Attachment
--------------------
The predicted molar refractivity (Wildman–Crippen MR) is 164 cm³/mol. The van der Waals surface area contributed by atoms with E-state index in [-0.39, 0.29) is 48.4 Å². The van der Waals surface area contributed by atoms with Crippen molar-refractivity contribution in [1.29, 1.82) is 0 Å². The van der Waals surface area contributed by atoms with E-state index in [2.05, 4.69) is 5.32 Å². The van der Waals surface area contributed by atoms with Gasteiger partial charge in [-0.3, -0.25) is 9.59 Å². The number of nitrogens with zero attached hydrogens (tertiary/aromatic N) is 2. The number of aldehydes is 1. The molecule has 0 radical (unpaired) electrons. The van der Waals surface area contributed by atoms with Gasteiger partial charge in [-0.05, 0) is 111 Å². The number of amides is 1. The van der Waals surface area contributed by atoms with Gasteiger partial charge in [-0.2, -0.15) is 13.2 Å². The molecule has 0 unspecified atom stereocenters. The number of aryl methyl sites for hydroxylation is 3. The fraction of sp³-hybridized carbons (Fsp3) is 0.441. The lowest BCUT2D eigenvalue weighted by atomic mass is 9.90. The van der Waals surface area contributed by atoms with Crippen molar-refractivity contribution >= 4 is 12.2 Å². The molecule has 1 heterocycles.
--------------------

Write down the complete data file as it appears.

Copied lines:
The predicted molar refractivity (Wildman–Crippen MR) is 164 cm³/mol. The van der Waals surface area contributed by atoms with E-state index in [-0.39, 0.29) is 48.4 Å². The van der Waals surface area contributed by atoms with Crippen molar-refractivity contribution in [1.29, 1.82) is 0 Å². The van der Waals surface area contributed by atoms with E-state index in [2.05, 4.69) is 5.32 Å². The van der Waals surface area contributed by atoms with Gasteiger partial charge in [-0.3, -0.25) is 9.59 Å². The number of nitrogens with zero attached hydrogens (tertiary/aromatic N) is 2. The number of aldehydes is 1. The molecule has 0 radical (unpaired) electrons. The van der Waals surface area contributed by atoms with Gasteiger partial charge in [-0.05, 0) is 111 Å². The number of amides is 1. The van der Waals surface area contributed by atoms with Gasteiger partial charge in [-0.2, -0.15) is 13.2 Å². The molecule has 0 unspecified atom stereocenters. The number of aryl methyl sites for hydroxylation is 3. The fraction of sp³-hybridized carbons (Fsp3) is 0.441. The lowest BCUT2D eigenvalue weighted by atomic mass is 9.90. The van der Waals surface area contributed by atoms with Crippen molar-refractivity contribution >= 4 is 12.2 Å². The molecule has 1 heterocycles.